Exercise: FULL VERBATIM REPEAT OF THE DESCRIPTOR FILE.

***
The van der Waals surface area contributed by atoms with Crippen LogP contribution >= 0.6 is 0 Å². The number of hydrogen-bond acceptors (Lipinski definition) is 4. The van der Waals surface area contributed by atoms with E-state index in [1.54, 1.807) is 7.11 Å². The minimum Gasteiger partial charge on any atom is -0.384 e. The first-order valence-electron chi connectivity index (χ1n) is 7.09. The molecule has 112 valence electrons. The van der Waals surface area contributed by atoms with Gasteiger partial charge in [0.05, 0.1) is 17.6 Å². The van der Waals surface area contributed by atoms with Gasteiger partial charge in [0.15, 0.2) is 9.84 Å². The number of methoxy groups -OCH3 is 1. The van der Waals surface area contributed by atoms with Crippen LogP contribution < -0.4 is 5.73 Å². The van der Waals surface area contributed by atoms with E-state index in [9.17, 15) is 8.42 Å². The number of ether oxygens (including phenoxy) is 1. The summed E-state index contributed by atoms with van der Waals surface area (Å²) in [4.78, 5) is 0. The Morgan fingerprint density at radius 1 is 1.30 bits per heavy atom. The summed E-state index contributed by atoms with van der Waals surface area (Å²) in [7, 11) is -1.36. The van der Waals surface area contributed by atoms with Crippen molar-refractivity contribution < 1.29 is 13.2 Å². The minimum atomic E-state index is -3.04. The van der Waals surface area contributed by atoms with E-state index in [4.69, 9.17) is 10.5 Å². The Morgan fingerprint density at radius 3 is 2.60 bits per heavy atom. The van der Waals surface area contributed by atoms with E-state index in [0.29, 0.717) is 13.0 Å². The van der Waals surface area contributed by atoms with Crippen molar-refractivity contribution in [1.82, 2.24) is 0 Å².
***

The van der Waals surface area contributed by atoms with Crippen LogP contribution >= 0.6 is 0 Å². The number of hydrogen-bond acceptors (Lipinski definition) is 4. The van der Waals surface area contributed by atoms with E-state index in [1.54, 1.807) is 7.11 Å². The minimum Gasteiger partial charge on any atom is -0.384 e. The first-order valence-electron chi connectivity index (χ1n) is 7.09. The molecule has 112 valence electrons. The van der Waals surface area contributed by atoms with Gasteiger partial charge in [0.05, 0.1) is 17.6 Å². The van der Waals surface area contributed by atoms with Gasteiger partial charge in [0.15, 0.2) is 9.84 Å². The number of methoxy groups -OCH3 is 1. The van der Waals surface area contributed by atoms with Crippen LogP contribution < -0.4 is 5.73 Å². The van der Waals surface area contributed by atoms with E-state index in [9.17, 15) is 8.42 Å². The number of ether oxygens (including phenoxy) is 1. The summed E-state index contributed by atoms with van der Waals surface area (Å²) in [4.78, 5) is 0. The Morgan fingerprint density at radius 1 is 1.30 bits per heavy atom. The summed E-state index contributed by atoms with van der Waals surface area (Å²) in [7, 11) is -1.36. The van der Waals surface area contributed by atoms with Crippen molar-refractivity contribution < 1.29 is 13.2 Å². The minimum atomic E-state index is -3.04. The van der Waals surface area contributed by atoms with E-state index in [4.69, 9.17) is 10.5 Å². The Morgan fingerprint density at radius 3 is 2.60 bits per heavy atom. The van der Waals surface area contributed by atoms with E-state index in [0.29, 0.717) is 13.0 Å². The van der Waals surface area contributed by atoms with Crippen molar-refractivity contribution in [1.82, 2.24) is 0 Å².